Last night Discovery Channel presented the "Gold Rush Live" episode and touched on how the crews did on their final rush to meet their goals. This afternoon, Discovery presented the entire episode titled, "The Motherlode," that was summarized on the live presentation.
As this episode begins, the weather is the enemy with only days left to strike it rich. At Indian River in the Klondike, night temperatures have dropped to fifteen degrees, freezing everything in its wake. As Dave watches the equipment, the paydirt is frozen and making it more difficult to run it through. Todd wants his thousand ounces, but cut one is frozen and unable to be scraped. They need thawed ground or the season is over and their goal unreachable. Todd tells the men to bring in the equipment and shut it down. Jack Hoffman is not a quitter and remembers that back in the 1800s; the miners used to build fires to soften the soil. Dave feels that a campfire will not do the trick; Jack tells them it will be the fire from Hell, not a weenie roast. Jack asks Todd and Dave if they want to go home stupid or smart? Dave still believes that it is a bad idea, but agrees anyway.
At Porcupine Creek, Fred needs just twenty-one ounces to make his goal. The ground is getting harder to dig. There is a trail leading down to the glory hole, and Fred wants to take it out. Each bucket he scoops makes the trail a bit more treacherous. As the ramp crumbles under him and his heavy equipment, he needs Dustin to help pull him out with the other excavator as he hangs precariously over a fifty-foot drop. Finally, Fred pulls himself out of danger by gripping Dustin's excavator. Never to quit, Dustin decides to use the dredge again in the now thirty foot deep glory hole. It is fifteen degrees colder than his last dredge, and he hopes that he can last long enough to get something. Unlike the dredgers of "Bering Sea Gold," Dustin has no warming equipment to protect him from the icy water. Two hours is the best he can do and the final clean out will tell if it was worth it.
Back in Haines, Parker has been summoned to see his mother and grandfather. The bills keep coming in and with seriously past-due bills, Parker has to find thirty more ounces of gold in a week, or borrow money. When he tested Emerson Trench last week, the outlook was optimistic for the final week of digging.
At Indian River, a massive bonfire is the only solution to getting more paydirt. As trees are lined up in the cut, the miners have a last shot at redemption. Todd knows that they are the only idiots in the Klondike thawing out their paydirt with a bonfire. Jack's face is burning and knows that he is far away from the fire and stops for a prayer with his crew. Once the fire dims, the digging proceeds. Dave is down two feet and still digging. Jack is a genius, and if they make the thousand ounces, it will be a tribute to him. Jack called the young guys dumb asses because they would not listen to him until he held his ground.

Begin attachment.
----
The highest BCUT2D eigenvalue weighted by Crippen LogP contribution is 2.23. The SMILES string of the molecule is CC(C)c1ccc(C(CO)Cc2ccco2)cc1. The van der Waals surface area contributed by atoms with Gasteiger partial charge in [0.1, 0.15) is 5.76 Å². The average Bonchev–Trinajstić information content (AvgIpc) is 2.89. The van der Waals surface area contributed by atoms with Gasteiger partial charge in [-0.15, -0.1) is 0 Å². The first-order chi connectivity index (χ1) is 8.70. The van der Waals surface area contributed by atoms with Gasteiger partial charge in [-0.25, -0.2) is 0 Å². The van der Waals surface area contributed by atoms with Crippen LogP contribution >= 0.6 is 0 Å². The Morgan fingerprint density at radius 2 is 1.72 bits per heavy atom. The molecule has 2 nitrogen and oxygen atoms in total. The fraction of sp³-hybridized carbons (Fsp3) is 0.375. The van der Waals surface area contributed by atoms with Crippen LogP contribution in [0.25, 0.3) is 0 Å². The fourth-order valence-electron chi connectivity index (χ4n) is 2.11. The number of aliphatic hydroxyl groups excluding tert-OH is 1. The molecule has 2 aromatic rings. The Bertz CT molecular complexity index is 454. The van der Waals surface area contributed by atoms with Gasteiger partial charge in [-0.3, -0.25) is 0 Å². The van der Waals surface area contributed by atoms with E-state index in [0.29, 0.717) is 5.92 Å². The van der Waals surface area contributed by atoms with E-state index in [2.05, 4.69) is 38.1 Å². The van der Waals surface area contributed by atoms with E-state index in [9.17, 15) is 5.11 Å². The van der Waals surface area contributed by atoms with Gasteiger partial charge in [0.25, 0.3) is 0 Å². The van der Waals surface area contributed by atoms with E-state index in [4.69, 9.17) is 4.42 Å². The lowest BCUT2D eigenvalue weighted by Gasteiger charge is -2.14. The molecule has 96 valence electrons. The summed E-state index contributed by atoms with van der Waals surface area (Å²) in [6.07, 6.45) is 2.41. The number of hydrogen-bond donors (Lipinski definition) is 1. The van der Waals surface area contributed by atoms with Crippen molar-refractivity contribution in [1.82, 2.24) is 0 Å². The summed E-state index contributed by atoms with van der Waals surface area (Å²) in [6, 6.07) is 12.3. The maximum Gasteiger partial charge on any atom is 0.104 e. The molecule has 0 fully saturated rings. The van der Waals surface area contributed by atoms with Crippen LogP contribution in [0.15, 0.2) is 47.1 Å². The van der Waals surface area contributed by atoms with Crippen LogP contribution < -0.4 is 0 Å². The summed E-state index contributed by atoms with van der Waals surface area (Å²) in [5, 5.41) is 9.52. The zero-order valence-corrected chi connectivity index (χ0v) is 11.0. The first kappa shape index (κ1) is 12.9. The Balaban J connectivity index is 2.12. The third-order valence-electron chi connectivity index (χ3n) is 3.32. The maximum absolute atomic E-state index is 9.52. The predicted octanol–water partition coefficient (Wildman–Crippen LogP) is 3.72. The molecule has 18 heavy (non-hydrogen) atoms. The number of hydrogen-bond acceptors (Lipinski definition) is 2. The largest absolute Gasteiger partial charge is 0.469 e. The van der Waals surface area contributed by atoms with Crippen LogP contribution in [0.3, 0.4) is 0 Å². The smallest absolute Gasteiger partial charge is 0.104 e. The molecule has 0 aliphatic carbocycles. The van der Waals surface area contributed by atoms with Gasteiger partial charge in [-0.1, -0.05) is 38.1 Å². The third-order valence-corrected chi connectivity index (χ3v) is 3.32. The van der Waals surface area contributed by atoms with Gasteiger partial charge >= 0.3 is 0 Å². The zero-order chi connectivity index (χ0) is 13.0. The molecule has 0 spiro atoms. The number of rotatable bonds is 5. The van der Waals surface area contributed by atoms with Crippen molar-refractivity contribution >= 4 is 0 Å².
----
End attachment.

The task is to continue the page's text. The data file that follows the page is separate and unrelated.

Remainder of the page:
At Big Nugget, Parker is battling the ice and frozen ground to get the last bit of paydirt and finally pulls the plug. As he looks in the jig for any signs of gold, the sluice is frozen solid. Overnight the Alaskan winter hit hard, and over a foot of snow fell. As they tried to remove the gold, they must heat water to thaw the box to remove the pads. He left the mine and locked the gate behind him with his frozen gold the last piece of the puzzle.
As an interesting bit of information, it was announced that twenty-five years ago, a horse kicked out Jack Hoffman's teeth. He designed and built a new set out of glass and an ounce and a half of gold. Today, Jack's teeth are worth over $2400.
At Porcupine Creek, they are hoping to find gold from what Dustin dredged, and the total is 163 ounces of gold for the season.
At Indian River, the frozen chunks of bedrock are endangering their wash plant, but that is where the gold lies, so they take their chances. The wash plant is shut down, and the tally awaits. The last tally gives them another 81 ounces for a grand total of 803 ounces for a record payday, and each one earned the title of gold miners.
At Parker's home, his father and grandfather await the tally of the thawed out gold. If they make 190 ounces for the season, they will be in the black. The total is 192.26 and the family his ecstatic. Parker gave his grandfather the key to the gate and his undying gratitude for everything he has learned from this wise man. Parker told him that some of the best times of his life have been at the mine with him.
Jack has always been the keeper of the gold, and this is no exception. He gives the crew their numbers; the newcomers get ten ounces each; the first-year miners get 20 ounces, the ones who have been with them all three seasons received 30 ounces, and everyone left happy. What happens on the next season of "Gold Rush," fans will be anxious find out.